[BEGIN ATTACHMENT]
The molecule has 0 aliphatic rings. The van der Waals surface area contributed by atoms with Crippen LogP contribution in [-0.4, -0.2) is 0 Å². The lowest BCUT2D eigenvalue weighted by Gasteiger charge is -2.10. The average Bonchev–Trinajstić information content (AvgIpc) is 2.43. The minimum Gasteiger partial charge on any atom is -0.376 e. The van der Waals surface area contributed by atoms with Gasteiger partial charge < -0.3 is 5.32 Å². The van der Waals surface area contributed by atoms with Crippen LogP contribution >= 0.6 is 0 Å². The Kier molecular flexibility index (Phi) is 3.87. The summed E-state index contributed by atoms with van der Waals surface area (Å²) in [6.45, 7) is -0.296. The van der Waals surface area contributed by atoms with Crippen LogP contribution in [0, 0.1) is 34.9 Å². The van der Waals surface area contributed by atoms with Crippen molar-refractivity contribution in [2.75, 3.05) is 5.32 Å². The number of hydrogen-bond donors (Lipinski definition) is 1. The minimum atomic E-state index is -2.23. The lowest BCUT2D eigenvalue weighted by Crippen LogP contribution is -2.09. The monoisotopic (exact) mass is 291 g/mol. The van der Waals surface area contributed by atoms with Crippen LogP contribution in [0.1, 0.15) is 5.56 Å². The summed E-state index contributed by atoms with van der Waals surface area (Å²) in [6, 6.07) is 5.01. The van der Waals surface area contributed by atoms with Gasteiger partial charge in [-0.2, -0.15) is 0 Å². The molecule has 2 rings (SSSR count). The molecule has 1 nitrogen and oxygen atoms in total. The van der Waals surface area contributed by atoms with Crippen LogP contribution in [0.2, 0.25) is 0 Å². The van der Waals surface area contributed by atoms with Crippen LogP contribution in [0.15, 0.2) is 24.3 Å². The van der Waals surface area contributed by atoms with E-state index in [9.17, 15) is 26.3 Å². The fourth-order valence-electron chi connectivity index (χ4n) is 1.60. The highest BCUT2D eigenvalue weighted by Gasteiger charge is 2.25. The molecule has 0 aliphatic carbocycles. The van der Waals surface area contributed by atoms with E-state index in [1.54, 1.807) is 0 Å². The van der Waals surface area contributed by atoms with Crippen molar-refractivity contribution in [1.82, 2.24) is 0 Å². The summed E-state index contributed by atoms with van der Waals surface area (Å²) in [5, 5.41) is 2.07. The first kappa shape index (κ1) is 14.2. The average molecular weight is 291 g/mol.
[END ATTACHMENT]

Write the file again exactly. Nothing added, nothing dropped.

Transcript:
The molecule has 0 aliphatic rings. The van der Waals surface area contributed by atoms with Crippen LogP contribution in [-0.4, -0.2) is 0 Å². The lowest BCUT2D eigenvalue weighted by Gasteiger charge is -2.10. The average Bonchev–Trinajstić information content (AvgIpc) is 2.43. The minimum Gasteiger partial charge on any atom is -0.376 e. The van der Waals surface area contributed by atoms with Gasteiger partial charge < -0.3 is 5.32 Å². The van der Waals surface area contributed by atoms with Crippen LogP contribution >= 0.6 is 0 Å². The Kier molecular flexibility index (Phi) is 3.87. The summed E-state index contributed by atoms with van der Waals surface area (Å²) in [6.45, 7) is -0.296. The van der Waals surface area contributed by atoms with Crippen LogP contribution in [0, 0.1) is 34.9 Å². The van der Waals surface area contributed by atoms with Crippen molar-refractivity contribution in [2.75, 3.05) is 5.32 Å². The number of hydrogen-bond donors (Lipinski definition) is 1. The minimum atomic E-state index is -2.23. The lowest BCUT2D eigenvalue weighted by Crippen LogP contribution is -2.09. The monoisotopic (exact) mass is 291 g/mol. The van der Waals surface area contributed by atoms with Crippen LogP contribution in [0.1, 0.15) is 5.56 Å². The summed E-state index contributed by atoms with van der Waals surface area (Å²) in [6, 6.07) is 5.01. The van der Waals surface area contributed by atoms with Gasteiger partial charge in [-0.2, -0.15) is 0 Å². The molecule has 2 rings (SSSR count). The molecule has 1 nitrogen and oxygen atoms in total. The van der Waals surface area contributed by atoms with Crippen LogP contribution in [0.2, 0.25) is 0 Å². The van der Waals surface area contributed by atoms with Crippen LogP contribution in [0.15, 0.2) is 24.3 Å². The van der Waals surface area contributed by atoms with E-state index in [9.17, 15) is 26.3 Å². The fourth-order valence-electron chi connectivity index (χ4n) is 1.60. The highest BCUT2D eigenvalue weighted by Gasteiger charge is 2.25. The molecule has 0 aliphatic carbocycles. The van der Waals surface area contributed by atoms with E-state index in [1.54, 1.807) is 0 Å². The van der Waals surface area contributed by atoms with Crippen molar-refractivity contribution in [1.82, 2.24) is 0 Å². The summed E-state index contributed by atoms with van der Waals surface area (Å²) in [5, 5.41) is 2.07. The first kappa shape index (κ1) is 14.2. The average molecular weight is 291 g/mol.